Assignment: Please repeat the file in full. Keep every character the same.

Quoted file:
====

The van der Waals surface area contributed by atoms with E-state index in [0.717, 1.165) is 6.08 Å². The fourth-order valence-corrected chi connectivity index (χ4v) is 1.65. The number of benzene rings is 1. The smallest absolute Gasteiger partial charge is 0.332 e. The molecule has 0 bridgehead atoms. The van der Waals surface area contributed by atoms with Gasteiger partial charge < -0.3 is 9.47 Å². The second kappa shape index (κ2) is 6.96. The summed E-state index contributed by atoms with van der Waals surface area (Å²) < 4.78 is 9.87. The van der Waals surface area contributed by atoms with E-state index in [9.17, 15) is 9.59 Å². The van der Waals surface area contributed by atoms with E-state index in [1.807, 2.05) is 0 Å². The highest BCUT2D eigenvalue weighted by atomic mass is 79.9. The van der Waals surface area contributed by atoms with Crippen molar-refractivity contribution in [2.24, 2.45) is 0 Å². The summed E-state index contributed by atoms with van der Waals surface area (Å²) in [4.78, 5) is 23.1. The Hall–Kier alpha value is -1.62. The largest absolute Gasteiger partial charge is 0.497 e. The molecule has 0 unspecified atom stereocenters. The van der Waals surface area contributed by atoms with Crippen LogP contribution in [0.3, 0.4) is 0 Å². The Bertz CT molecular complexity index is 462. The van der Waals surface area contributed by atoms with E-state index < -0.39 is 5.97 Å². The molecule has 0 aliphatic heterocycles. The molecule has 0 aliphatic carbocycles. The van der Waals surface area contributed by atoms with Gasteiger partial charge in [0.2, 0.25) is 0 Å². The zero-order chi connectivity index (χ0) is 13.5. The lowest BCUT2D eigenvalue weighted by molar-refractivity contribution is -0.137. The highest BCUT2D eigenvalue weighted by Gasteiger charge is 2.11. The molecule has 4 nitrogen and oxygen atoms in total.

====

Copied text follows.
The van der Waals surface area contributed by atoms with E-state index in [0.717, 1.165) is 6.08 Å². The fourth-order valence-corrected chi connectivity index (χ4v) is 1.65. The number of benzene rings is 1. The smallest absolute Gasteiger partial charge is 0.332 e. The molecule has 0 bridgehead atoms. The van der Waals surface area contributed by atoms with Gasteiger partial charge < -0.3 is 9.47 Å². The second kappa shape index (κ2) is 6.96. The summed E-state index contributed by atoms with van der Waals surface area (Å²) < 4.78 is 9.87. The van der Waals surface area contributed by atoms with E-state index in [9.17, 15) is 9.59 Å². The van der Waals surface area contributed by atoms with E-state index in [1.807, 2.05) is 0 Å². The highest BCUT2D eigenvalue weighted by atomic mass is 79.9. The van der Waals surface area contributed by atoms with Crippen molar-refractivity contribution in [2.24, 2.45) is 0 Å². The summed E-state index contributed by atoms with van der Waals surface area (Å²) in [4.78, 5) is 23.1. The Hall–Kier alpha value is -1.62. The largest absolute Gasteiger partial charge is 0.497 e. The molecule has 0 unspecified atom stereocenters. The van der Waals surface area contributed by atoms with Crippen LogP contribution in [0.3, 0.4) is 0 Å². The Bertz CT molecular complexity index is 462. The van der Waals surface area contributed by atoms with E-state index < -0.39 is 5.97 Å². The molecule has 0 aliphatic heterocycles. The molecule has 0 aliphatic carbocycles. The van der Waals surface area contributed by atoms with Gasteiger partial charge in [0.2, 0.25) is 0 Å². The zero-order chi connectivity index (χ0) is 13.5. The lowest BCUT2D eigenvalue weighted by molar-refractivity contribution is -0.137. The highest BCUT2D eigenvalue weighted by Gasteiger charge is 2.11. The molecule has 4 nitrogen and oxygen atoms in total.